I found it inspiring stuff. Perhaps having the unabridged audio in the car for long journeys would have been better for me.


Becoming the Best: How to Gain Company-wide Commitment to Total Quality
Becoming the Best: How to Gain Company-wide Commitment to Total Quality
by Barry Popplewell
Edition: Hardcover

4.0 out of 5 stars 1980s TQM Told as a Novel, 19 Jan 2014
This book feels so out of date and yet it still applies. I like novelised business and management books that explain ideas through the stories of characters involved in (almost always) change. This one, like them all, is a little light and simplistic, but at the same time, makes the necessary points about what is needed to become a better (best) company. The good thing about this book is the economic reality (well, perhaps accountancy reality) that forces the changes across the board.

In 1988 (when this book came out) a rule in the sales and accounts dept. caused chaos. In 2014 (as I write) a service dept. in my co. is causing chaos by simply being ... unhelpful. (Reminds me of the book "Empowered").

If you work in a modern, enlightened company you will regard this book as a historic anachronism. If you work in an organisation with unenlightened regions you will find this book so resonant. I can only hope that in another 25 years this book is funny for being out of date instead being sad that so little has changed in so many places.


Patterns in Prehistory: Humankind's First Three Million Years
Patterns in Prehistory: Humankind's First Three Million Years
by Robert J. Wenke
Edition: Paperback

4.0 out of 5 stars Fabulous Story of Human Social Development, 19 Jan 2014
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I thoroughly enjoyed this book (4th edition). It was informative, interesting, entertaining and uplifting. It does what it says on the cover. It describes how we developed - agriculture, religion, social forms - over vast periods of time and across the whole planet.

My only personal disappointment was the last quarter of the book which describes societies one by one around the world rather than the underlying themes. For me - perhaps it is just me - the book fizzled out a bit towards the end. I would still recommend it for any human who wonders how we ended up like we are.


Empowered: Unleash Your Employees, Energize Your Customers, and Transform Your Business
Empowered: Unleash Your Employees, Energize Your Customers, and Transform Your Business
by Josh Bernoff
Edition: Hardcover
Price: 17.35

3.0 out of 5 stars Re-engineering 2?, 19 Jan 2014
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This book is a description of some of the facts of new technological, social and economic realities. The power that customers (clients? victims?) can wield over company reputations through the interweb is laid out with delightful clarity. I am not a young man, but even I knew that. It also pointed out that the Pareto principle (the 80:20 rule) is alive and well. It then suggests that business needs good people who want to serve customers (clients) and use modern IT to do so. The overall message reminded me so much of the principles of re-engineering outlined 20+ years ago: only a small portion of what you do matters, do it better (time and money) and you will do better (the classic example being purchasing in a large motor manufacturer making big savings both on the purchases and the processes to make them). The emphasis in this book is more on quality/service than time and money but the implication is that will come if you get the service/quality right. It further talks about supporting those good people - with IT - to support customers.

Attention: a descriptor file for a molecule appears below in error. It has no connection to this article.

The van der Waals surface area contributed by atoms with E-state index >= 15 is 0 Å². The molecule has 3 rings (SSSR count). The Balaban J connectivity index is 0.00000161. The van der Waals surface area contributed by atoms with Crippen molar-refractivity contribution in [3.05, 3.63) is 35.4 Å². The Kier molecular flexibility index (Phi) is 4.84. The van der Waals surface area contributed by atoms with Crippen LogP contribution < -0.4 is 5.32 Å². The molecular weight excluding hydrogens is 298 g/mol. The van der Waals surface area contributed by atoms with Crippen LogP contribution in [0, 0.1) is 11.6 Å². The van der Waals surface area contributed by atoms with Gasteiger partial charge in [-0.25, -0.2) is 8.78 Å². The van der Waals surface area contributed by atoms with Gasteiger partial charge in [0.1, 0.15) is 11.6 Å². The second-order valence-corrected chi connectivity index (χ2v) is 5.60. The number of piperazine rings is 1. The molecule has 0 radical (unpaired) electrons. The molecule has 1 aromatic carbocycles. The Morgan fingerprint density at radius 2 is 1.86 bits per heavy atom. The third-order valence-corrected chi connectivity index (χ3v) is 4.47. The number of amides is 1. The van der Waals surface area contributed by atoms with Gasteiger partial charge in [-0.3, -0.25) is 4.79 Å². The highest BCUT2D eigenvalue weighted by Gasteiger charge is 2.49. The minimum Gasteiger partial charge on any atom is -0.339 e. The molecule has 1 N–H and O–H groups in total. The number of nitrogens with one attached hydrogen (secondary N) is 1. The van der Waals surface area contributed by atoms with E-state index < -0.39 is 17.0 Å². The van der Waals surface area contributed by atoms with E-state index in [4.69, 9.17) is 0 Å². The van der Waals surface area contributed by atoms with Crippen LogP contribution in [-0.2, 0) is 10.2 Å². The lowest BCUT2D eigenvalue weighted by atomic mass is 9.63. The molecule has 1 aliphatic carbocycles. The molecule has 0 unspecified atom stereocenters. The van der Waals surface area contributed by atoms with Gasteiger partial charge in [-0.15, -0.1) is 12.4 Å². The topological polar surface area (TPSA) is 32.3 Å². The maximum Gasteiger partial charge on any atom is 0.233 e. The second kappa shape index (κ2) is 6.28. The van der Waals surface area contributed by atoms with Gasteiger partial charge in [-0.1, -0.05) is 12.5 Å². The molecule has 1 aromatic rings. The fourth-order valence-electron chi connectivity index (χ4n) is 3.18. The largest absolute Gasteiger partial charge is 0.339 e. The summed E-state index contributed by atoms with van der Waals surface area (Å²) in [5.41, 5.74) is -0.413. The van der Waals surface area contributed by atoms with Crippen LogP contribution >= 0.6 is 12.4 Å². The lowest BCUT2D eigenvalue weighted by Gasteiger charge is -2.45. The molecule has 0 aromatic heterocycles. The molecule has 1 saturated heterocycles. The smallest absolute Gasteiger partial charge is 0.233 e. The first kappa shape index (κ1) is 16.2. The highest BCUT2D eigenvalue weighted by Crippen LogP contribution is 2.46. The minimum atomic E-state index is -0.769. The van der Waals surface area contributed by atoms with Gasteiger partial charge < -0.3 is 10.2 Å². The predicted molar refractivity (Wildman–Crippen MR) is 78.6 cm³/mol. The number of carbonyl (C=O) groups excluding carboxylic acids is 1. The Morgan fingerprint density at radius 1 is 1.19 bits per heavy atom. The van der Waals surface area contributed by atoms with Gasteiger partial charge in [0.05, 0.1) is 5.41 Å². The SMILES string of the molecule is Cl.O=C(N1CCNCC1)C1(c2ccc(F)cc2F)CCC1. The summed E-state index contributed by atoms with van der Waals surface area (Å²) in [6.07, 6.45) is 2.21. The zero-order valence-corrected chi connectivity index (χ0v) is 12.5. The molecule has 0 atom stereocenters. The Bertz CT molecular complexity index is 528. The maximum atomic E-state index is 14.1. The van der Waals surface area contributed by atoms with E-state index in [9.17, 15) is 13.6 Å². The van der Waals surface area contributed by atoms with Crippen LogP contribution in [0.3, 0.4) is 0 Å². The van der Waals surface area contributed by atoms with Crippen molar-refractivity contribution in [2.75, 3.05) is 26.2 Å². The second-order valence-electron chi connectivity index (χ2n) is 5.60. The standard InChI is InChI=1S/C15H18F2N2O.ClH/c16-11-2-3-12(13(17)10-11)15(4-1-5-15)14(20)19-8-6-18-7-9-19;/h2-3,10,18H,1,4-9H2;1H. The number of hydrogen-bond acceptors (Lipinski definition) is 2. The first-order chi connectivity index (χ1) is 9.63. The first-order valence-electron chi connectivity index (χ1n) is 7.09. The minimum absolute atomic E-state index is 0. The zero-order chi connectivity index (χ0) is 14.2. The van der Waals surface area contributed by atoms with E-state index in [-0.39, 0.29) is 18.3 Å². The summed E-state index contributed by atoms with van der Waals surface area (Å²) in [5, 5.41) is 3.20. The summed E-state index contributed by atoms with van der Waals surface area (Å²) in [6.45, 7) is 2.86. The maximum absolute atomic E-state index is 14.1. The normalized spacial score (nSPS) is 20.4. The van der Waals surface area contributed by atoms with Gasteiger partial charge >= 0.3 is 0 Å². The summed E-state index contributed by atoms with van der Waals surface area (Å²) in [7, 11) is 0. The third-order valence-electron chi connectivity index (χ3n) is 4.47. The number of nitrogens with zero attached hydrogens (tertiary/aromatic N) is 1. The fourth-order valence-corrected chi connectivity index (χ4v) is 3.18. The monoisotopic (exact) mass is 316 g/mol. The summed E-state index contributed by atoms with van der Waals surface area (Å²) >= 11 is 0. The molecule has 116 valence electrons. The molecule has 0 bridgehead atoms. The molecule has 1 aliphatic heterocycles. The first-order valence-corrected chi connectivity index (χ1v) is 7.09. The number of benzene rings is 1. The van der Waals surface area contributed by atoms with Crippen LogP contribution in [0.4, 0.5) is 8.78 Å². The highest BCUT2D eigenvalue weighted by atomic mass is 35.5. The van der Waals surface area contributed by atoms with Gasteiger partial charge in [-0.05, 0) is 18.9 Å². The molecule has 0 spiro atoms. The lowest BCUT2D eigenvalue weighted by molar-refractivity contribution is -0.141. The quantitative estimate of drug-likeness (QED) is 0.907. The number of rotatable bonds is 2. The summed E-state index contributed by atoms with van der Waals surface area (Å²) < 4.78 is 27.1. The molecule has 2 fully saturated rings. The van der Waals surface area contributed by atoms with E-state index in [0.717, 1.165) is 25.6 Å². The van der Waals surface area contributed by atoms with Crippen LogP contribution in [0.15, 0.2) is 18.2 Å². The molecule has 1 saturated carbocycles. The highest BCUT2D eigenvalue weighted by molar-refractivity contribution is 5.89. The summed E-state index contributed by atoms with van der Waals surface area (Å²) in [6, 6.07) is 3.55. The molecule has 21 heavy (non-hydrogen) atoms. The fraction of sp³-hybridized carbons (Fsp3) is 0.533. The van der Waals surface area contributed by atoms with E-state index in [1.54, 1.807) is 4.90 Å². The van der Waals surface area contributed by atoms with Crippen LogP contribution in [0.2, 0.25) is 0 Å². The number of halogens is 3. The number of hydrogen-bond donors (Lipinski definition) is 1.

Perhaps it's me. I work in a big, stodgy engineering company. It is almost our mission statement that "customers don't know squat". So, perhaps I just don't see what this book stands for. The other reviews are so positive - life changing! - but for me, it was a bunch of (interesting and useful) stuff that has been around for a long time.


Vulcan (Star Trek)
Vulcan (Star Trek)
by Kathleen Sky
Edition: Mass Market Paperback

3.0 out of 5 stars 1970s Star Trek Paperback, 19 Jan 2014
It is a Star Trek adventure from the 1970s. One of the earliest original stories. It was a pleasant way to while away 4 hours. If you are a hard core Trekkie some of the imagined story lines don't work. Ho hum! It's science fiction. Enjoy!


Lords of Strategy: The Secret Intellectual History of the New Corporate World: The Secret History of the New Corporate World
Lords of Strategy: The Secret Intellectual History of the New Corporate World: The Secret History of the New Corporate World
by Walter Kiechel Iii
Edition: Hardcover
Price: 14.08

4.0 out of 5 stars A history of Management Ideas - More Please!, 19 Jan 2014
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This is a very interesting book about how the concept of business strategy evolved from the 1960s to the present day. It talks about the gurus - consultants and intellectuals - of business strategy and how their ideas (and egos!) developed over time. It talked about the problems with the ideas and the difficulties people had delivering them in the "real world".

It made me think about all of the hours I spent reading the books talked about ... not necessarily wasted but ... perhaps not the best preparation for a managerial career.

My only disappointment with the book was towards the end. The most recent events in business history were described briefly and the strategic component lost a little among all the financial chaos. But, to be honest, that is nit picking on my part. This is a cracking book and I would recommend it for anyone embarking on an MBA or who is just interested in ideas about business, management and economics. It makes you think about other ideas and trends that "come and go" - remember TQM anyone?